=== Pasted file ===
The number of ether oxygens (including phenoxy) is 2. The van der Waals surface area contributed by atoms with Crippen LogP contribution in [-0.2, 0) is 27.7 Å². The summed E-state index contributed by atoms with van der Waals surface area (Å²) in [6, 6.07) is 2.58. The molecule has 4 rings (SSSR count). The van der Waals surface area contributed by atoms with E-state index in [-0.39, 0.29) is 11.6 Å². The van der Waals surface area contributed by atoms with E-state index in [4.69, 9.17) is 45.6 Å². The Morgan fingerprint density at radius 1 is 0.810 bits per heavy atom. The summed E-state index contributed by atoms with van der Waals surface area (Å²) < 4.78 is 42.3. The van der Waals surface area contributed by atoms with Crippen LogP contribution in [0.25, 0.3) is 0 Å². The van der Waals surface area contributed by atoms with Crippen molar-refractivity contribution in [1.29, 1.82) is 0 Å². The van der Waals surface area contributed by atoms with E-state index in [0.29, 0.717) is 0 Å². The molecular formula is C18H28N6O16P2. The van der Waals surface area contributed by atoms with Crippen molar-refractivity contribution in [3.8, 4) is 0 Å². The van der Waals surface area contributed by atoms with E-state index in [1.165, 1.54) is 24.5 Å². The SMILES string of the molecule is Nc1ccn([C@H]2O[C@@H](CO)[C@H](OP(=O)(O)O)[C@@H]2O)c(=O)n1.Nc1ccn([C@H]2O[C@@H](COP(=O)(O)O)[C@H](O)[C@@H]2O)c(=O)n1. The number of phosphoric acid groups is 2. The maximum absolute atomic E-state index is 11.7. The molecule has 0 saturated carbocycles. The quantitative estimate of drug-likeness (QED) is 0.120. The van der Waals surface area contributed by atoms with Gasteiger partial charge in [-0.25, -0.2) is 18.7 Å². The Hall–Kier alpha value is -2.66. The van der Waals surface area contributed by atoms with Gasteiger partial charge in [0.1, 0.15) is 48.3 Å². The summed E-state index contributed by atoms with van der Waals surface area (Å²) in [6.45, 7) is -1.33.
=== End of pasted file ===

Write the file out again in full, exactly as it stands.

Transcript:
The number of ether oxygens (including phenoxy) is 2. The van der Waals surface area contributed by atoms with Crippen LogP contribution in [-0.2, 0) is 27.7 Å². The summed E-state index contributed by atoms with van der Waals surface area (Å²) in [6, 6.07) is 2.58. The molecule has 4 rings (SSSR count). The van der Waals surface area contributed by atoms with E-state index in [-0.39, 0.29) is 11.6 Å². The van der Waals surface area contributed by atoms with E-state index in [4.69, 9.17) is 45.6 Å². The Morgan fingerprint density at radius 1 is 0.810 bits per heavy atom. The summed E-state index contributed by atoms with van der Waals surface area (Å²) < 4.78 is 42.3. The van der Waals surface area contributed by atoms with Crippen LogP contribution in [0.25, 0.3) is 0 Å². The van der Waals surface area contributed by atoms with Crippen molar-refractivity contribution in [1.29, 1.82) is 0 Å². The van der Waals surface area contributed by atoms with E-state index in [0.29, 0.717) is 0 Å². The molecular formula is C18H28N6O16P2. The van der Waals surface area contributed by atoms with Crippen molar-refractivity contribution in [3.8, 4) is 0 Å². The van der Waals surface area contributed by atoms with E-state index in [1.165, 1.54) is 24.5 Å². The SMILES string of the molecule is Nc1ccn([C@H]2O[C@@H](CO)[C@H](OP(=O)(O)O)[C@@H]2O)c(=O)n1.Nc1ccn([C@H]2O[C@@H](COP(=O)(O)O)[C@H](O)[C@@H]2O)c(=O)n1. The number of phosphoric acid groups is 2. The maximum absolute atomic E-state index is 11.7. The molecule has 0 saturated carbocycles. The quantitative estimate of drug-likeness (QED) is 0.120. The van der Waals surface area contributed by atoms with Gasteiger partial charge in [-0.25, -0.2) is 18.7 Å². The Hall–Kier alpha value is -2.66. The van der Waals surface area contributed by atoms with Gasteiger partial charge in [0.1, 0.15) is 48.3 Å². The summed E-state index contributed by atoms with van der Waals surface area (Å²) in [6.45, 7) is -1.33.